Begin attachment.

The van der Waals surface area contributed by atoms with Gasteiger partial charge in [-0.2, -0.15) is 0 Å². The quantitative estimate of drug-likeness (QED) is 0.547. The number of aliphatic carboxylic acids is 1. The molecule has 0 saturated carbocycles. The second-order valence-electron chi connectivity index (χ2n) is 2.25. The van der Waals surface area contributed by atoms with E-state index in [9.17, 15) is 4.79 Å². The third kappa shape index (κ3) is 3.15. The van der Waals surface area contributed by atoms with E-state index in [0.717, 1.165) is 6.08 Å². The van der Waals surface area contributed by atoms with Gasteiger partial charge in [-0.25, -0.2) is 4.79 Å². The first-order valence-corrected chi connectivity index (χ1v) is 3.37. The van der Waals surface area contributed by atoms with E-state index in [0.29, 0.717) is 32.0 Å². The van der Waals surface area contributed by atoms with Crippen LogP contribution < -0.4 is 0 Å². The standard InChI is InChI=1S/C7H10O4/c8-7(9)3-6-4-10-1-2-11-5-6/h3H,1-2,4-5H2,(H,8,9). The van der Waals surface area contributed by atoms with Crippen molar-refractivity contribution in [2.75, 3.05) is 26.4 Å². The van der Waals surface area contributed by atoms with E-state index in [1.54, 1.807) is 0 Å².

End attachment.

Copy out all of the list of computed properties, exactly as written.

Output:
The van der Waals surface area contributed by atoms with Gasteiger partial charge in [-0.2, -0.15) is 0 Å². The quantitative estimate of drug-likeness (QED) is 0.547. The number of aliphatic carboxylic acids is 1. The molecule has 0 saturated carbocycles. The second-order valence-electron chi connectivity index (χ2n) is 2.25. The van der Waals surface area contributed by atoms with E-state index in [9.17, 15) is 4.79 Å². The third kappa shape index (κ3) is 3.15. The van der Waals surface area contributed by atoms with E-state index in [0.717, 1.165) is 6.08 Å². The van der Waals surface area contributed by atoms with Gasteiger partial charge in [-0.25, -0.2) is 4.79 Å². The first-order valence-corrected chi connectivity index (χ1v) is 3.37. The van der Waals surface area contributed by atoms with E-state index in [0.29, 0.717) is 32.0 Å². The van der Waals surface area contributed by atoms with Crippen LogP contribution < -0.4 is 0 Å². The standard InChI is InChI=1S/C7H10O4/c8-7(9)3-6-4-10-1-2-11-5-6/h3H,1-2,4-5H2,(H,8,9). The van der Waals surface area contributed by atoms with Crippen molar-refractivity contribution in [2.75, 3.05) is 26.4 Å². The van der Waals surface area contributed by atoms with E-state index in [1.54, 1.807) is 0 Å².